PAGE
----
Seahawks general manager John Schneider greet Seahawks safety Kam Chancellor before the Seattle Seahawks take on the Carolina Panthers at CenturyLink Field on Saturday, January 10, 2015.
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Playing the role of John Schneider: A way too early guide to the offseason
Unfortunately, the Seahawks hopes for a Super Bowl run came to a screeching halt in Atlanta. With too many injuries to count and a fair share of seasonal drama, Seattle simply wasn’t good enough this year.
When constructing a roster, the goal is to establish a consistent culture of winning. The man in charge of ensuring this culture possesses the correct individuals? General Manager John Schneider. The buck stops with him. His singular goal is to provide Pete Carroll with the players necessary to win football games. Roster construction, positional philosophies, cap allocation approaches, evaluation techniques – they’re all uniquely intertwined and equally essential in developing a winning path to the Super Bowl.
When the offseason rolls around (and this may sound a little creepy), I try to shift my mindset from being a “fan” to a “hunter”. I try to position myself as the General Manager of the Seattle Seahawks. I try to position myself in John Schneider’s shoes. In doing so, I consistently ask myself two main questions:
Where is no one else looking?
Where can I find value?
Often times, in the hype of heavy positional focused drafts, talent gets overlooked. Big names in free agency crowd the media reports and talent gets swept under the rug. My personal goal in the offseason is to identify and pinpoint value. Where is no one else looking? Where can I find value?
So. Let’s talk about the Seahawks baby.
Per Over the Cap (which I use for everything), the Seahawks have a projected $32.9M in cap space (including rollover). Not bad. But let’s break down that number a bit further. Subtract $3M for IR, $1M for practice squad, $2.5Mish for rookies (we only budget for higher picks – lower drafted players merely replace similar salaries of lower-tiered players on the roster), and $1M for any future dead money. Necessary deductions equal $7.5M. Please note that this may slightly change if the Seahawks are docked their second round pick for rule violations.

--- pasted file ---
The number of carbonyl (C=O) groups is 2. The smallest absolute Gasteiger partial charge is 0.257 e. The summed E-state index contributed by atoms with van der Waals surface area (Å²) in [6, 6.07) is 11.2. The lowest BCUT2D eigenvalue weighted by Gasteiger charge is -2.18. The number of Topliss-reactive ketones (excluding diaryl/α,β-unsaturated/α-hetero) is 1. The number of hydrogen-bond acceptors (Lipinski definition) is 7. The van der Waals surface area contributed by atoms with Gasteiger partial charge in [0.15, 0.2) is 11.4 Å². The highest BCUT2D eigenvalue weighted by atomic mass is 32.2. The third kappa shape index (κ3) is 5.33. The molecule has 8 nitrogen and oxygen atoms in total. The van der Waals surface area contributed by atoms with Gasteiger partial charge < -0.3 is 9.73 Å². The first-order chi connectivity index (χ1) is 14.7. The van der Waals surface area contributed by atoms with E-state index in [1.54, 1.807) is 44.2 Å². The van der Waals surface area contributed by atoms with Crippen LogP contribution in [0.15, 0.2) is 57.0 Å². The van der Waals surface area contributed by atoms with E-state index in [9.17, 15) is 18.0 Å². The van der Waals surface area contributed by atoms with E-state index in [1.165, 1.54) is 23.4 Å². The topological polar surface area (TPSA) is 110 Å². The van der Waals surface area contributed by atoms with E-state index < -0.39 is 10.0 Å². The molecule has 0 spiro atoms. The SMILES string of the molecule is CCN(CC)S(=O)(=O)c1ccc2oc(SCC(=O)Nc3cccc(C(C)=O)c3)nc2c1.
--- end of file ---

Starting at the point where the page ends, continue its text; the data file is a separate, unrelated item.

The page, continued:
Thus $25.4M of cap space ($32.9M – $7.5M) is a much more accurate, transparent budget for how much playing money the Seahawks have entering the offseason. That’s a pretty good amount of room. In light of the 2016 offseason, Seattle has a bit more spending money. The following is a guide for how I would approach the offseason, if I were the general manager of the Seattle Seahawks. It’s not what I think they’ll do. It’s not what I predict they’ll do. It’s what I would do.
For the sake of clarify; I’ll break down my thoughts on extensions/contracts by offense/defense/special teams – hopefully just to give you a better idea of the roster composition.
On the offensive side of the ball, the Seahawks don’t really have any star players hitting free agency. Bradley Sowell was a disaster and they should let him walk.
Brandon Williams is a UFA. In regards to the tight end position as a whole, I think they should let Luke Willson walk. I think his market will be too high *cough Vance Mcdonald Deal* for his value to Seattle. I would sign Brandon for cheap, let Nick Vannett (the 2016 third round pick) fill Luke’s role as a strong blocking tight end and hope he develops into a receiving threat. In regards to Jimmy Graham’s deal, there’s no need to cut him. It doesn’t make any sense. Let Jimmy play out his contract through 2017 and then evaluate his deal next offseason. If he walks, you get a comp pick. I think we’ll have further clarity regarding Jimmy’s deal after the 2017 season. However, it should be noted that Graham’s contract demands post 2017 would likely be similar or more than his current pay. In regards to his value to Seattle and the cap space he occupies, I think there are valid arguments on both sides of the debate.
I’d like to see Marcel Reece back. I think he showed that he might have something left in the tank. He’s on the streets for cheap…so why not? Bring the vet back!
In regards to the offensive line, which was a complete and utter disaster in 2016, I think the Seahawks need to reform their entire philosophical approach to the position group. Scouting, talent evaluation, scheme, development process, draft and cap allocation goals – I think it all needs be re-evaluated. I’m not pinning this just on Cable. I believe this is an organizational flaw (despite Cable being at the center of it). However, I don’t think they need to blow it all up. There’s some talent on the line to build around. Garry Gilliam, who was once the expected LT of the future, is an RFA. Throughout the season, Cable made some interesting comments regarding his physicality and style of play. Cable had this to say after the Tampa Bay game:
“To play on the line of scrimmage at this level it has to be part of your makeup.”